Trampoline Fitness: Bounce Your Way to a Buff Body

Trampoline Fitness: Bounce Your Way to a Buff Body

Photo by SkyZone/Facebook

What do you get when you combine a high-intensity workout, low-impact exercises, and a 7-year-old’s birthday party? One of the biggest trends of the moment: a trampoline fitness class.

These group workouts for adults bear little resemblance to the mini-trampoline aerobics popular in the ’80s. For one, they typically take place at trampoline parks, which are indoor centers with entire floors — and sometimes even walls — made for gravity-defying jumps. Classes usually deliver full-body strength and cardio workouts performed entirely on the trampoline.

“It’s a blast. You can’t help but smile when you’re on a trampoline,” said Michael Browning, owner of Urban Air Indoor Trampoline Parks. “You don’t realize how hard you’re working.”

A Growing Trend
Park owners and fitness instructors say they’ve seen exponential growth in the popularity of trampoline workouts over the past two to three years. Only one or two people would show up when Sky Zone Kennesaw, in Kennesaw, Ga., first started offering trampoline fitness classes in 2012. “Recently we’ve had as many as 40 people in one class,” said instructor Hannah Howard. “It’s exciting to see how much it’s grown — it’s unbelievable.”

Urban Air first opened in 2011, launching its trampoline fitness program shortly thereafter. “As we started to do more research on the benefits of trampoline exercise, we said, ‘That’s interesting,’” Browning told Yahoo Health. “We started seeing the rebounders [mini-trampolines] and wondered how we could make it a massive class.” Urban Air now employs a full-time fitness coordinator and nearly 20 instructors at its four Dallas-area facilities.

Burn As You Bounce
Can this fad actually get you fit? In a word, yes. A study in the Journal of Cardiopulmonary Rehabilitation found that jogging on a trampoline while pumping handheld weights yields an average heart rate of 156 to 178 beats per minute. That’s roughly equivalent to any other form of vigorous exercise, such as running or swimming laps.

Browning says that many of his members wear heart rate monitors to class and compete with one another to see who can burn the most calories. “We never see anything less than 800 calories,” he said. “I’ve seen it upward of 1300 in an hour.”

At Urban Air, classes utilize resistance bands, medicine balls, and battling ropes — the same functional training equipment you’d see at any high-end gym. Fitness coordinator Kathy Smallwood also incorporates modern athletic training methods such high-intensity interval training (HIIT), circuits, and plyometrics (explosive jumps). “A lot of people think, ‘Oh, trampoline fitness. I’m going to be jumping up and down for an hour,’ but that’s not really the case,” Browning said. “It’s a full-body workout.”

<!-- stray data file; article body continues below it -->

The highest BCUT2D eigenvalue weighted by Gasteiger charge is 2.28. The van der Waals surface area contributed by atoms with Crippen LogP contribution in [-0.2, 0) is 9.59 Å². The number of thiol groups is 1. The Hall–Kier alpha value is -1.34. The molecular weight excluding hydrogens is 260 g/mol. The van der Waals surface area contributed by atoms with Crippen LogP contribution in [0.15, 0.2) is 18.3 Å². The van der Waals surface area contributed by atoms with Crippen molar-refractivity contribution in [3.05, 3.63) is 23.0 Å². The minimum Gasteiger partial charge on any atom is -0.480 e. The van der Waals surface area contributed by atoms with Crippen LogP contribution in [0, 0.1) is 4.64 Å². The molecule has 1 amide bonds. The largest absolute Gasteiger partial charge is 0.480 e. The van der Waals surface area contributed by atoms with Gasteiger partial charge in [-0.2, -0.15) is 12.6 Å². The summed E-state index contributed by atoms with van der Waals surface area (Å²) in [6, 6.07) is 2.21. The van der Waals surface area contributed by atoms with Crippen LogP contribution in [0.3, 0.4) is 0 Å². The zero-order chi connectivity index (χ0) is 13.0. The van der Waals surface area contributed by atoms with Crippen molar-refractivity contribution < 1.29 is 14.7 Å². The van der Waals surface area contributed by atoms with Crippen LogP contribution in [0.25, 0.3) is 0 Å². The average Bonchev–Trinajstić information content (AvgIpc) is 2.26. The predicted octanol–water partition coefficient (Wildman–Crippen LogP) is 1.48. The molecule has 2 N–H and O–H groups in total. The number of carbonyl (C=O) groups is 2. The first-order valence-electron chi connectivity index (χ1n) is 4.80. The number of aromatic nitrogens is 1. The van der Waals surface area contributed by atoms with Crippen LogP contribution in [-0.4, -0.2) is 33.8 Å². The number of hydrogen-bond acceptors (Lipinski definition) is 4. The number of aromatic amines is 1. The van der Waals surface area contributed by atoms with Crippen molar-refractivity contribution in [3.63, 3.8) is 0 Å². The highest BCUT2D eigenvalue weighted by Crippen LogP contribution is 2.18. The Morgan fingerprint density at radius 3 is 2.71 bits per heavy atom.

Jumping on a trampoline especially targets your core, Howard said. “When you jump high in the air, you have to tighten your core muscles to control your body’s position,” she explained. Howard includes several jump variations in her classes, such as tuck jumps and jumping jacks, to work the abs from every angle.

Related: Tone Your Whole Body on a Park Bench

More Full-Body Benefits
The classes are especially popular among people with knee and joint issues, according to Browning. “A lot of people say, ‘It was so easy on my body but I was still able to get a great workout,’” he says.

Research supports the claims. Jumping on the ground produces a force equal to three to four times your bodyweight, studies show. Over time, that high impact can lead to injuries such as stress fractures. But a trampoline’s compliant surface softens your landing, reducing the pounding on your joints.

In another study, Australian researchers videotaped athletes jumping on a trampoline and on the ground. They noticed that the subjects didn’t bend their ankles, hips, and knees as much when landing on the trampoline. This position reduces the stress on the joints and makes the leg muscles produce more explosive force when jumping up, the researchers explained.

Related: Sculpt All Over With These Full-Body Toners

A trampoline is also an effective tool to bolster your balance, studies show. Athletes prone to ankle sprains were significantly steadier after six weeks of training on a trampoline, according to a paper in the Journal of Strength and Conditioning Research. And a 2011 study found that after training on a trampoline, older adults were 34 percent better at catching themselves from falling.

“The trampoline is going to put you in an unstable environment, which challenges and develops your balance and coordination,” said Anthony J. Wall, director of professional education for the American Council on Exercise. Be sure to start easy and progress at your own pace to avoid injuries, Wall added.

Do Try This At Home
No class trampoline near you? No problem. Smallwood of Urban Air created the following at-home workout exclusively for Yahoo Health. You can do it on a mini-trampoline or an outdoor trampoline, whatever you have available.

Round 1:
Jump forward, back, right, left — 1 minute
Jump up, lifting your knees at the top — 1 minute
Jump side to side, lifting your knees at the top — 1 minute
Repeat Round 1 three times (9 minutes total)

Round 2:
Jog in place slowly — 30 seconds
Jog in place quickly — 30 seconds
Pushup on trampoline — 30 seconds
Mountain climbers: Starting at the top of a pushup position, pull your knee toward your chest; repeat, alternating knees — 30 seconds
Repeat Round 2 three times (12 minutes total)

Round 3:
Jump up as high as possible — 30 seconds
Jump up, twisting hips to the right and back to the center — 30 seconds
Jump up, twisting hips to the left and back to the center — 30 seconds
Jump up and touch heels to butt at top — 30 seconds
Repeat Round 3 two times (4 minutes)

Total: 25 minutes

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